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Draft The Lab Report_LR


How do you pull it all together?
Produce a rough draft of your lab report that is ready to be critiqued.

Time To Complete 

1 Day

Common Core Standards 

  • CCRA.W.1
  • CCRA.W.2
  • CCRA.W.4
  • CCRA.W.5
  • CCRA.W.6
  • CCRA.W.7
  • CCRA.W.8
  • CCRA.W.9
Possible Activities 
  1. Give students a copy of your preferred template for writing lab reports as well as your technical requirements, such as font or margin size.  Pair the students and have them discuss which pieces of information belong in each part of the report.  Have them report to the class and offer feedback on what they did well and what they left out that needs to be included.

  2. Provide samples of lab reports so students can see how the information fits together.  You may want to provide sentences or pieces of information out of context and ask the students to decide where that information should appear in the report.

  3. Give the students a copy of your preferred rubric.  Separate them into groups and assign each group a different part of the rubric.  Ask them to discuss and decide what quality work would include and what errors could be made that would cost them points according to the rubric.  Have them share each section with the class, in order of how they would appear in the report

  4. Give a mini-lesson on claim, evidence, and reasoning and their role in the lab report conclusion.  The first two resources below include both an in-depth presentation and videos and activities that will enhance the lesson.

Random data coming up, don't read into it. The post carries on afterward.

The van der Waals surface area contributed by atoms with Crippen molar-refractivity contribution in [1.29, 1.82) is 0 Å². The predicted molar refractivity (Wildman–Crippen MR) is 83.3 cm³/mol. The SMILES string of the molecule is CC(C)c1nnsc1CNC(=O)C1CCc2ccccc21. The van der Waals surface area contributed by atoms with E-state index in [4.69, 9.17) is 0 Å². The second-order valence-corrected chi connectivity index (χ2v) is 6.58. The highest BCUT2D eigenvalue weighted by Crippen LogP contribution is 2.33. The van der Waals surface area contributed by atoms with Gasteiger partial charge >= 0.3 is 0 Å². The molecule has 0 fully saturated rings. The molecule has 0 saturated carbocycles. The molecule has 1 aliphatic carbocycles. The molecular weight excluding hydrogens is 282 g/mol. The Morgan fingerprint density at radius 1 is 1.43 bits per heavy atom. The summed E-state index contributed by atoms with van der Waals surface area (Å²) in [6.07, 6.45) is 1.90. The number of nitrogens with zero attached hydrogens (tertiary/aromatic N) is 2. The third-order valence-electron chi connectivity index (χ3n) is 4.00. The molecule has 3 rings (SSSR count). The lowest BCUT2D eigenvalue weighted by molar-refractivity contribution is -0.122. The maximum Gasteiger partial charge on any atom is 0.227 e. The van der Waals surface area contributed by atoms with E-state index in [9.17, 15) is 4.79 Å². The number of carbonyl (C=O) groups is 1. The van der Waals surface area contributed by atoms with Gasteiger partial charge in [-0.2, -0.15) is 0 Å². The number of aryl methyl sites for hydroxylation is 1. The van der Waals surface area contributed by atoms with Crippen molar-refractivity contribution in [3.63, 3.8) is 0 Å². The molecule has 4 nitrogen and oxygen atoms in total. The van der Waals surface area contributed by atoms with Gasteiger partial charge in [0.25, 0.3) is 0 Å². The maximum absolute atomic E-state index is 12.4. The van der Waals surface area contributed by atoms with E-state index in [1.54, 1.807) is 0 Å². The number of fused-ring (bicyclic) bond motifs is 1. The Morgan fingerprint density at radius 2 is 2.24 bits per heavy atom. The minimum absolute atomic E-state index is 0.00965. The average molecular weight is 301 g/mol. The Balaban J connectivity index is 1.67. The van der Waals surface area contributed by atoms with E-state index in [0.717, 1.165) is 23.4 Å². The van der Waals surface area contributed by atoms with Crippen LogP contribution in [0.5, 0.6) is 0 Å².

5. Give a mini-lesson on summarizing, a skill that is useful in writing a conclusion.  See the links below for ideas

  6. Introduce the RERUN method for writing conclusions (shown below).   Give students a sample conclusion and have them work in pairs to pull out each of the parts of the acronym from the sample.

  7. Offer students a chance to look at exemplars, this time with the purpose of identifying structure, transition words, thesis or position construction, and the conclusion. Students may code the text to highlight these sections, use a rubric to give feedback on the papers, or design an outline checklist for their draft.

  8. Model the outlining and drafting process through think-alouds on how you organize your notes, then begin to draft. You might want to try multiple leads or organizations and ask students to evaluate what they find most effective and why.

  9. Set up writing centers with specific supports or lessons based on student need (e.g., transition words or citations). Allow students to work in different writing partnerships or peer edits

Downloadable Resources 
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